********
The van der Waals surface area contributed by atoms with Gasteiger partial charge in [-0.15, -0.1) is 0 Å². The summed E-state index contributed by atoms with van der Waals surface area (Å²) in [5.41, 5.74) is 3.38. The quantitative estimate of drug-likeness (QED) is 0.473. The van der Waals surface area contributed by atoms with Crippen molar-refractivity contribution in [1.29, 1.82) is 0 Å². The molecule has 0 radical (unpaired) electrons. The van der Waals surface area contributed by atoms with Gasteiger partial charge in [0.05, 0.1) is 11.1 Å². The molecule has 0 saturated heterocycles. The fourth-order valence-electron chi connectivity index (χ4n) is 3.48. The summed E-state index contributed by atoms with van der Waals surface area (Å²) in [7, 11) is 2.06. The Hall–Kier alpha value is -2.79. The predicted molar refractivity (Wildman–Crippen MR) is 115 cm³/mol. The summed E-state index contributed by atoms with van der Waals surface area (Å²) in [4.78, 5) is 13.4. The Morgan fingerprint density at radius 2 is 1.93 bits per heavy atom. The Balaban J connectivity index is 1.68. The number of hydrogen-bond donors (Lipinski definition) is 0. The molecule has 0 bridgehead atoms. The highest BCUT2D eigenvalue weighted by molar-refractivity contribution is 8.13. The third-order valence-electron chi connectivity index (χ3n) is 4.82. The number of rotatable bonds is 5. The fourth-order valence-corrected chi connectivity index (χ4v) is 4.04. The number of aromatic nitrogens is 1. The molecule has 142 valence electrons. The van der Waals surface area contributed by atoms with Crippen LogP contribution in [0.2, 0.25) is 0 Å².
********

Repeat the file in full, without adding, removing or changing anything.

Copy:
The van der Waals surface area contributed by atoms with Gasteiger partial charge in [-0.15, -0.1) is 0 Å². The summed E-state index contributed by atoms with van der Waals surface area (Å²) in [5.41, 5.74) is 3.38. The quantitative estimate of drug-likeness (QED) is 0.473. The van der Waals surface area contributed by atoms with Crippen molar-refractivity contribution in [1.29, 1.82) is 0 Å². The molecule has 0 radical (unpaired) electrons. The van der Waals surface area contributed by atoms with Gasteiger partial charge in [0.05, 0.1) is 11.1 Å². The molecule has 0 saturated heterocycles. The fourth-order valence-electron chi connectivity index (χ4n) is 3.48. The summed E-state index contributed by atoms with van der Waals surface area (Å²) in [7, 11) is 2.06. The Hall–Kier alpha value is -2.79. The predicted molar refractivity (Wildman–Crippen MR) is 115 cm³/mol. The summed E-state index contributed by atoms with van der Waals surface area (Å²) in [4.78, 5) is 13.4. The Morgan fingerprint density at radius 2 is 1.93 bits per heavy atom. The Balaban J connectivity index is 1.68. The number of hydrogen-bond donors (Lipinski definition) is 0. The molecule has 0 bridgehead atoms. The highest BCUT2D eigenvalue weighted by molar-refractivity contribution is 8.13. The third-order valence-electron chi connectivity index (χ3n) is 4.82. The number of rotatable bonds is 5. The fourth-order valence-corrected chi connectivity index (χ4v) is 4.04. The number of aromatic nitrogens is 1. The molecule has 142 valence electrons. The van der Waals surface area contributed by atoms with Crippen LogP contribution in [0.2, 0.25) is 0 Å².